Underdog Democratic candidate for governor Tom Suozzi is getting in his last licks in the race — slamming incumbent Gov. Kathy Hochul over Ben & Jerry’s.
Specifically, says Suozzi, Hochul has failed to take action against the Vermont-founded, ubiquitous ice cream manufacturer and its parent company from doing business with New York for allegedly violating an executive order against anti-Israel activities.
“Kathy Hochul has a pattern and practice of making bold pronouncements and then not following through,” said Suozzi, the Long Island congressman and former Nassau County executive challenging favorite Hochul in the June 28 Democratic primary along with Public Advocate Jumaane Williams.
The Hochul administration — via the state Office of General Services — sent a notice to parent firm Unilever and Ben & Jerry’s in November in response to its refusal to sell its ice cream products in Israel-controlled disputed territories such as the West Bank, and asked why it shouldn’t be put on the state’s list of firms participating in BDS.
Suozzi said the foot-dragging is inexcusable.
“She said she would give Unilever 90 days to respond and would then act to combat BDS. It’s now been 200 days. Her empty words ring hollow after failing to follow through,” Suozzi said. “She said she would stand up for Israel against Unilever — BDS. Actions matter more than words.”
Suozzi continued, “As governor, I will take swift action against any company or person that promotes BDS or anti-Semitism. How do you know I will do it? Because I’ve done it.”
A recent letter signed by 16 Jewish organizations also rapped Hochul for failing to enforce the BDS law.
Under Executive Order No. 157, the state must divest from any company that engages in the BDS movement.
Hochul, through her press office and campaign, had no immediate comment.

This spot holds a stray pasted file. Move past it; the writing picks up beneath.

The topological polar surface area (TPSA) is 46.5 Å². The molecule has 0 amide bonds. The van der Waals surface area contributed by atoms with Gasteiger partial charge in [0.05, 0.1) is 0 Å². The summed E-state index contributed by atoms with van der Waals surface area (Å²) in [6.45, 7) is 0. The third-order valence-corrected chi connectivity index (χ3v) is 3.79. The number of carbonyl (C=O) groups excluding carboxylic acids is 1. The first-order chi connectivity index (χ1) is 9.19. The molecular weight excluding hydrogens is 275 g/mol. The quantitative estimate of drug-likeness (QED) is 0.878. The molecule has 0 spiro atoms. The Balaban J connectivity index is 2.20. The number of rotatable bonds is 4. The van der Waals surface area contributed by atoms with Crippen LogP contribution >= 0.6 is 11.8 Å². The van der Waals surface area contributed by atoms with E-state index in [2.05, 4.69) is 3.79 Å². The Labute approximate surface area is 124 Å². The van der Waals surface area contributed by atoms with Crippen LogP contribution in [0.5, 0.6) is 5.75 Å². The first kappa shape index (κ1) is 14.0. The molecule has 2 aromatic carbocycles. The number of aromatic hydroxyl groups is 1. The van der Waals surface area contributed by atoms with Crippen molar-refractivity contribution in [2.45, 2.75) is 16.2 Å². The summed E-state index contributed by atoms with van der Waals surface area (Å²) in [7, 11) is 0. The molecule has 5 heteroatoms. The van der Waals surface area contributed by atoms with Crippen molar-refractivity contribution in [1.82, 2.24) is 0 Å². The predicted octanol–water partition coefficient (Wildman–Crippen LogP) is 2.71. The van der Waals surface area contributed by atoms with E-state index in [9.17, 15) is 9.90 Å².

But Hochul’s office recently told The Post it was still reviewing information from Unilever/B & J’s claim that they were not in violation of New York’s anti-BDS edict.
“Governor Hochul has always been a steadfast supporter of Israel,” said Hochul spokeswoman Hazel Crampton-Hays.
“Since the initial response [from Unilever/B & J’s] did not include important clarifying information central to formulating a determination under the Executive Order, last month we requested additional clarification and information to make an evaluation under the terms of the Executive Order.”
State Comptroller Tom DiNapoli last October announced that he had begun withdrawing $111 million in pension funds from Unilever over the B & J boycott in the West Bank — giving the governor ammo to follow suit in terms of contracts with state agencies.
Last December, Unilever sent a letter claiming not to be in violation of New York’s executive order, saying the parent firm “has never expressed any support for the Boycott, Divestment Sanctions Movement” against the Jewish state.
Unilever also told state officials that its subsidiary Ben & Jerry’s “has also stated publicly that its action is not part of the BDS movement” and B & J’s products “will remain in Israel and continue to be available in Israel today.”
In a May 6 response letter, Bradley Allen, OGS’s deputy commissioner and counsel, requested more information from Unilever vice president David Schwartz to determine whether the parent firm and B & J’s violated the executive order.